Find the tools ISO that will have a version that is not listed in the KB, but one that is compatible with your version of vsphere.

http://kb.vmware.com/selfservice/microsites/search.do?language=en_US&cmd=displayKC&externalId=1036810

https://packages.vmware.com/tools/versions

Search for your current version and find the one closest to it that is not affected with this issue.

Version of tools to downgrade to

You’ll have to uninstall the current version of tools before installing older version. It will require a reboot.

The hardware version will not be an issue with this versions of tools, but confirm that for your specific environment.

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Coming down off my VMworld high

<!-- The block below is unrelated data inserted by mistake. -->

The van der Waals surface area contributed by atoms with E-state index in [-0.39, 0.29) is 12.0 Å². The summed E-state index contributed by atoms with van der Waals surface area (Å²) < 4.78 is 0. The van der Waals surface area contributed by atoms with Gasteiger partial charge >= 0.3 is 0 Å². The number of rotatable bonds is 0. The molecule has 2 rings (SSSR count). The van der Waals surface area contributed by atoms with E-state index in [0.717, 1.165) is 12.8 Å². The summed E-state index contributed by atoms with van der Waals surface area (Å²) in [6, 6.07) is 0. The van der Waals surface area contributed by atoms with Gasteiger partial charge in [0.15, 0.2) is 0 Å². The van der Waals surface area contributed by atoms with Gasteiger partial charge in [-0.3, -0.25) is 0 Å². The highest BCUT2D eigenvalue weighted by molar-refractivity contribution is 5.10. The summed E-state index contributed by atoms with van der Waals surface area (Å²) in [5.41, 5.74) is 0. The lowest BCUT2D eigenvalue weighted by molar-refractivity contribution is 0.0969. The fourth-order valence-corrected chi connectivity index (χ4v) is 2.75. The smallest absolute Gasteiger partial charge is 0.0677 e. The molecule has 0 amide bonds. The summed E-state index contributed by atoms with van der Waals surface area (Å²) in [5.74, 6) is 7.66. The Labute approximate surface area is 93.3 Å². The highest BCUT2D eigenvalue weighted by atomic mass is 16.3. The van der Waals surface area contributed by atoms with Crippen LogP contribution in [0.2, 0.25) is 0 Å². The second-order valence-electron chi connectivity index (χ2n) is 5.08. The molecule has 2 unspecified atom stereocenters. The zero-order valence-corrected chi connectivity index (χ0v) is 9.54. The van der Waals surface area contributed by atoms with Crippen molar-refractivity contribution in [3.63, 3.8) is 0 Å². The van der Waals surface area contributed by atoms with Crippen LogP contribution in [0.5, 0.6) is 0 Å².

This is my 3rd year attending VMworld and each time I walk away with a renewed focus and energy for my virtual infrastructure and what I can do to better manage and improve it. As I’m writing this post, I’m scrolling through my tweets and notes from VMworld and what stands out is that for my organization, VMware has the tools an SMB needs to deploy, monitor, upgrade, backup, administer, BD/DR, and grow its virtual infrastructure with ease.

My schedule was filled with sessions that covered just the things I needed to hear and to use day-one when I’m back in the office. Using the schedule builder as soon as it was available gave me time to make smarter choices and decide where my time should be spent in a more efficient manner. The VMworld app was a life saver! I knew right where I was suppose to be with notification turned on. The social media section keep me abreast of all the #vmworld tweets easily.

Here are my 3 favorite sessions. The sessions that made me want to roll up my sleeves the minute I had a WiFi connection to VPN back into the office and ‘test’ something out.